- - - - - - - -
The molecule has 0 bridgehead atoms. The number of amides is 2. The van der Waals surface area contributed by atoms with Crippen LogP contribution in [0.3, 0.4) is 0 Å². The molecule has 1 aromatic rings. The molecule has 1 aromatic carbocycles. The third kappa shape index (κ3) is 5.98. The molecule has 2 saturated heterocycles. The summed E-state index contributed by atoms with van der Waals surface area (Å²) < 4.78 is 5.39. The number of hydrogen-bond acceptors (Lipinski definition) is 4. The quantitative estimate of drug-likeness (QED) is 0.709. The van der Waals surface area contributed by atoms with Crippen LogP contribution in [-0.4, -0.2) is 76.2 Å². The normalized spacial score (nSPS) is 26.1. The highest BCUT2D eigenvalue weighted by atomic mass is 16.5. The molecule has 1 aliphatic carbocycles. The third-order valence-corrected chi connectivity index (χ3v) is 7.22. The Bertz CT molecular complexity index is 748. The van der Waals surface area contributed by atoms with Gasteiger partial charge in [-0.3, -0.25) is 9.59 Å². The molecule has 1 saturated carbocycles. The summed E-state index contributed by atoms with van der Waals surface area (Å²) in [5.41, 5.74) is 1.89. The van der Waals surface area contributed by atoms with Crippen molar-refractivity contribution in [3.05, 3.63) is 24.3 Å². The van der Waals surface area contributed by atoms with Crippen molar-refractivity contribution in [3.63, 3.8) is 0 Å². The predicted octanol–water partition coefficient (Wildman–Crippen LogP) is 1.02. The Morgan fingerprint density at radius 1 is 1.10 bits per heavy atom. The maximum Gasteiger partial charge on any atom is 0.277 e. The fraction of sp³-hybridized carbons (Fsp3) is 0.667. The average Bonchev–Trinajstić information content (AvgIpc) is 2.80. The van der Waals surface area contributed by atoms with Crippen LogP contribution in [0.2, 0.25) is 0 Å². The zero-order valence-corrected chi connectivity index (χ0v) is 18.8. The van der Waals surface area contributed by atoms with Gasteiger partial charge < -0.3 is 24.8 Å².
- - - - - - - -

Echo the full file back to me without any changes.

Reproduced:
The molecule has 0 bridgehead atoms. The number of amides is 2. The van der Waals surface area contributed by atoms with Crippen LogP contribution in [0.3, 0.4) is 0 Å². The molecule has 1 aromatic rings. The molecule has 1 aromatic carbocycles. The third kappa shape index (κ3) is 5.98. The molecule has 2 saturated heterocycles. The summed E-state index contributed by atoms with van der Waals surface area (Å²) < 4.78 is 5.39. The number of hydrogen-bond acceptors (Lipinski definition) is 4. The quantitative estimate of drug-likeness (QED) is 0.709. The van der Waals surface area contributed by atoms with Crippen LogP contribution in [-0.4, -0.2) is 76.2 Å². The normalized spacial score (nSPS) is 26.1. The highest BCUT2D eigenvalue weighted by atomic mass is 16.5. The molecule has 1 aliphatic carbocycles. The third-order valence-corrected chi connectivity index (χ3v) is 7.22. The Bertz CT molecular complexity index is 748. The van der Waals surface area contributed by atoms with Gasteiger partial charge in [-0.3, -0.25) is 9.59 Å². The molecule has 1 saturated carbocycles. The summed E-state index contributed by atoms with van der Waals surface area (Å²) in [5.41, 5.74) is 1.89. The van der Waals surface area contributed by atoms with Crippen molar-refractivity contribution in [3.05, 3.63) is 24.3 Å². The van der Waals surface area contributed by atoms with Crippen molar-refractivity contribution in [3.63, 3.8) is 0 Å². The predicted octanol–water partition coefficient (Wildman–Crippen LogP) is 1.02. The Morgan fingerprint density at radius 1 is 1.10 bits per heavy atom. The maximum Gasteiger partial charge on any atom is 0.277 e. The fraction of sp³-hybridized carbons (Fsp3) is 0.667. The average Bonchev–Trinajstić information content (AvgIpc) is 2.80. The van der Waals surface area contributed by atoms with Crippen LogP contribution in [0.2, 0.25) is 0 Å². The zero-order valence-corrected chi connectivity index (χ0v) is 18.8. The van der Waals surface area contributed by atoms with Gasteiger partial charge < -0.3 is 24.8 Å².